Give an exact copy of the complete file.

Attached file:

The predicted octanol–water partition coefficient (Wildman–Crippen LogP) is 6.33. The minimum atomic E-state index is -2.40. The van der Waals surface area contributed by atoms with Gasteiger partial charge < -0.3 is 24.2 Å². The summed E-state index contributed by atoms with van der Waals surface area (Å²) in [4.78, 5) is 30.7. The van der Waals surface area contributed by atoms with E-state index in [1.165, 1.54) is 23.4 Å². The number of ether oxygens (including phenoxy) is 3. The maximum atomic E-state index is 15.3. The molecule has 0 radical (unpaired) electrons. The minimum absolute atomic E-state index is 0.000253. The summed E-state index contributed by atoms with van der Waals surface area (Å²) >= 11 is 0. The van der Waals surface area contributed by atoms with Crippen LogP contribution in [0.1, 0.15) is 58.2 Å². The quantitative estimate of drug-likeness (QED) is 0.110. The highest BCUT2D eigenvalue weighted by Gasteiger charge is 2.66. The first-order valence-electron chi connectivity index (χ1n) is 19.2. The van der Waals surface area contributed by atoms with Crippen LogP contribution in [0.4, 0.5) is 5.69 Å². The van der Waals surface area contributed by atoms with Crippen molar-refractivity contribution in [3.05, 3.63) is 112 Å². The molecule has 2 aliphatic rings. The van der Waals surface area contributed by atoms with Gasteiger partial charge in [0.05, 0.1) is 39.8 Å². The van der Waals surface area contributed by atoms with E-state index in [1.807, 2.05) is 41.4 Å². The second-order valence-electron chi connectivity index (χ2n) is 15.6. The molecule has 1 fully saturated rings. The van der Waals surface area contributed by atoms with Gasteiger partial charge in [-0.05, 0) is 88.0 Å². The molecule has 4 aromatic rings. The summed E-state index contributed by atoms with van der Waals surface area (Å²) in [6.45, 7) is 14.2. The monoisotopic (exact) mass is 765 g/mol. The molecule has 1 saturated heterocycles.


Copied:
The predicted octanol–water partition coefficient (Wildman–Crippen LogP) is 6.33. The minimum atomic E-state index is -2.40. The van der Waals surface area contributed by atoms with Gasteiger partial charge < -0.3 is 24.2 Å². The summed E-state index contributed by atoms with van der Waals surface area (Å²) in [4.78, 5) is 30.7. The van der Waals surface area contributed by atoms with E-state index in [1.165, 1.54) is 23.4 Å². The number of ether oxygens (including phenoxy) is 3. The maximum atomic E-state index is 15.3. The molecule has 0 radical (unpaired) electrons. The minimum absolute atomic E-state index is 0.000253. The summed E-state index contributed by atoms with van der Waals surface area (Å²) >= 11 is 0. The van der Waals surface area contributed by atoms with Crippen LogP contribution in [0.1, 0.15) is 58.2 Å². The quantitative estimate of drug-likeness (QED) is 0.110. The highest BCUT2D eigenvalue weighted by Gasteiger charge is 2.66. The first-order valence-electron chi connectivity index (χ1n) is 19.2. The van der Waals surface area contributed by atoms with Crippen LogP contribution in [0.4, 0.5) is 5.69 Å². The van der Waals surface area contributed by atoms with Crippen molar-refractivity contribution in [3.05, 3.63) is 112 Å². The molecule has 2 aliphatic rings. The van der Waals surface area contributed by atoms with Gasteiger partial charge in [0.05, 0.1) is 39.8 Å². The van der Waals surface area contributed by atoms with E-state index in [1.807, 2.05) is 41.4 Å². The second-order valence-electron chi connectivity index (χ2n) is 15.6. The molecule has 1 fully saturated rings. The van der Waals surface area contributed by atoms with Gasteiger partial charge in [-0.05, 0) is 88.0 Å². The molecule has 4 aromatic rings. The summed E-state index contributed by atoms with van der Waals surface area (Å²) in [6.45, 7) is 14.2. The monoisotopic (exact) mass is 765 g/mol. The molecule has 1 saturated heterocycles.